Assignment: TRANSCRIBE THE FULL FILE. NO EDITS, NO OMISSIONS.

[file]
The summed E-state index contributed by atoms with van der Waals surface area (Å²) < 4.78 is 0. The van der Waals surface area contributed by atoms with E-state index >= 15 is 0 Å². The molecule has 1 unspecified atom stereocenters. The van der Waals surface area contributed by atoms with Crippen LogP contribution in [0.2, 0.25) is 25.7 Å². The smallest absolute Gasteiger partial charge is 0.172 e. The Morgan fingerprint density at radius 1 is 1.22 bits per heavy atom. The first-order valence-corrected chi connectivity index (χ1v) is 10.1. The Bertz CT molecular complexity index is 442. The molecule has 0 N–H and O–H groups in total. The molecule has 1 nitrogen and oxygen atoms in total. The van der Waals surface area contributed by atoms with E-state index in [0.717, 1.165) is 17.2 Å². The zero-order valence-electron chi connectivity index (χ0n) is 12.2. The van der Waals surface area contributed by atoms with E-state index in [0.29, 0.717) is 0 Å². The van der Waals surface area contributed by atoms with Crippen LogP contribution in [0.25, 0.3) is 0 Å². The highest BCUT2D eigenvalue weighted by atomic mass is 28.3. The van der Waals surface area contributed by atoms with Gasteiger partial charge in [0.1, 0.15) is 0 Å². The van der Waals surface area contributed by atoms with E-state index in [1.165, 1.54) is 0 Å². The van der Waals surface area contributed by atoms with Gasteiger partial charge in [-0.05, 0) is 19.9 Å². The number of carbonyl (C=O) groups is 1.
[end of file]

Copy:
The summed E-state index contributed by atoms with van der Waals surface area (Å²) < 4.78 is 0. The van der Waals surface area contributed by atoms with E-state index >= 15 is 0 Å². The molecule has 1 unspecified atom stereocenters. The van der Waals surface area contributed by atoms with Crippen LogP contribution in [0.2, 0.25) is 25.7 Å². The smallest absolute Gasteiger partial charge is 0.172 e. The Morgan fingerprint density at radius 1 is 1.22 bits per heavy atom. The first-order valence-corrected chi connectivity index (χ1v) is 10.1. The Bertz CT molecular complexity index is 442. The molecule has 0 N–H and O–H groups in total. The molecule has 1 nitrogen and oxygen atoms in total. The van der Waals surface area contributed by atoms with E-state index in [0.717, 1.165) is 17.2 Å². The zero-order valence-electron chi connectivity index (χ0n) is 12.2. The van der Waals surface area contributed by atoms with E-state index in [0.29, 0.717) is 0 Å². The van der Waals surface area contributed by atoms with Crippen LogP contribution in [0.25, 0.3) is 0 Å². The highest BCUT2D eigenvalue weighted by atomic mass is 28.3. The van der Waals surface area contributed by atoms with Gasteiger partial charge in [0.1, 0.15) is 0 Å². The van der Waals surface area contributed by atoms with E-state index in [1.165, 1.54) is 0 Å². The van der Waals surface area contributed by atoms with Gasteiger partial charge in [-0.05, 0) is 19.9 Å². The number of carbonyl (C=O) groups is 1.